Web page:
(This is the last of a series of articles discussing religious and spiritual issues in psychiatry. Part III ran in August Psychiatric Times, p32-Ed.)
As previously discussed, new research has made us look much more closely at the influence of religion and spirituality on overall health. Now more than 30 psychiatric residencies including Harvard, Baylor, and Georgetown provide focused training on addressing patients' religious/spiritual beliefs. The American Psychiatric Association's 1995 guidelines to respect and respond sensitively to patients' religious/spiritual beliefs considers the positive roles-not only the negative roles-that religion/spirituality might play in the treatment of mental illness.
Larson et al. (1998) summarized the work of more than 70 mental health, physical health, and neuroscience and addiction disorder researchers to review current findings and map out future directions. Their report stated: "The data from many of the studies conducted to date are both sufficiently robust and tantalizing to warrant continued and expanded clinical investigations."
Treatment of Drug Abuse
The lack of religious/spiritual commitment stands out as a risk factor for drug abuse, according to past reviews of published studies. Benson (1992) reviewed nearly 40 studies documenting that people with stronger religious commitment are less likely to become involved in substance abuse.
This study supported a review by Gorsuch and Butler (1976) who found that lack of religious commitment was a predictor of drug abuse. The researchers wrote:
Whenever religion is used in analysis, it predicts those who have not used an illicit drug regardless of whether the religious variable is defined in terms of membership, active participation, religious upbringing or the meaningfulness of religion as viewed by the person himself.
Lorch and Hughes (1985), as cited by the National Institute for Healthcare Research (1999), surveyed almost 14,000 youths and found that the analysis of six measures of religious commitment and eight measures of substance abuse revealed religious commitment was linked with less drug abuse. The measure of "importance of religion" was the best predictor in indicating lack of substance abuse. The authors stated, "This implies that the controls operating here are deeply internalized values and norms rather thanfearor peer pressure."
Developing and drawing upon spiritual resources can also make a difference in improving drug treatment. For instance, 45% of participants in a religious treatment program for opium addiction were still drug-free one year later, compared to only 5% of participants in a nonreligious public health service hospital treatment program-a ninefold difference (Desmond and Maddux, 1981).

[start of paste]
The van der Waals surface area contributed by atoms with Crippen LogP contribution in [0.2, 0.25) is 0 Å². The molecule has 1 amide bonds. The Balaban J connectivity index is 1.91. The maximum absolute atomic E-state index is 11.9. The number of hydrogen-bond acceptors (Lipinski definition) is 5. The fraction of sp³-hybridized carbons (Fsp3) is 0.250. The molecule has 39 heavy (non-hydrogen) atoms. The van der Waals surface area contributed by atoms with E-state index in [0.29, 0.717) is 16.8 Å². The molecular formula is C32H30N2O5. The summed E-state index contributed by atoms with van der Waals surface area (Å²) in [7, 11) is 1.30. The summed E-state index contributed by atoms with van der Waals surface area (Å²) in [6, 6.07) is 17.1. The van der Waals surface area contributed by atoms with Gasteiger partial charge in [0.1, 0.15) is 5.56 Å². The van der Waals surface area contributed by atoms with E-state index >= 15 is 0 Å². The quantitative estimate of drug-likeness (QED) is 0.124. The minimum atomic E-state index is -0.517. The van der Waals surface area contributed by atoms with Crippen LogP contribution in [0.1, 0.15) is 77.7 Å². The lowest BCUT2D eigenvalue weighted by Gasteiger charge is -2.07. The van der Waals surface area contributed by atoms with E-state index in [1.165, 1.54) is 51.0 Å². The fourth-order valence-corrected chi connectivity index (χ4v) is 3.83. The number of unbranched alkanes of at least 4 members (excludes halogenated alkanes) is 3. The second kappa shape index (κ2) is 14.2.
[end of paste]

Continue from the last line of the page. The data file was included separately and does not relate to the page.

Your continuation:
Confirming other studies showing reduced depression and substance abuse, a study of 1,900 female twins found significantly lower rates of major depression, smoking and alcohol abuse among those who were more religious (Kendler et al., 1997). Since these twins had similar genetic makeup, the potential effects of nurture versus nature stood out more clearly.
Treatment of Alcohol Abuse
Religious/spiritual commitment also predicts fewer problems with alcohol (Hardesty and Kirby, 1995). Studies reveal that people lacking a strong religious commitment are more at risk to abuse alcohol (Gartner et al., 1991). Also, religious involvement tends to be low among people diagnosed for substance abuse treatment (Brizer, 1993). A study of the religious lives of alcoholics found that 89% of alcoholics had lost interest in religion during their teen-age years, whereas 48% among the community control group had increased interest in religion, and 32% had remained unchanged (Larson and Wilson, 1980). Alcoholics often report negative experiences with religion and hold concepts of God that are punitive, rather than loving and forgiving (Gorsuch, 1993).
Furthermore, a relationship between religious/spiritual commitment and the non-use or moderate use of alcohol has been documented. Amoateng and Bahr (1986) reported that, whether or not a religious tradition specifically proscribes alcohol use, those who are active in a religious group consumed substantially less alcohol than those who are not active.
Religion/spirituality is also often a strong force in recovery. Alcoholics Anonymous (AA) invokes a Higher Power to help alcoholics recover from addiction. Those who participate in AA are more likely to remain abstinent after inpatient or outpatient treatment (Montgomery et al., 1995).
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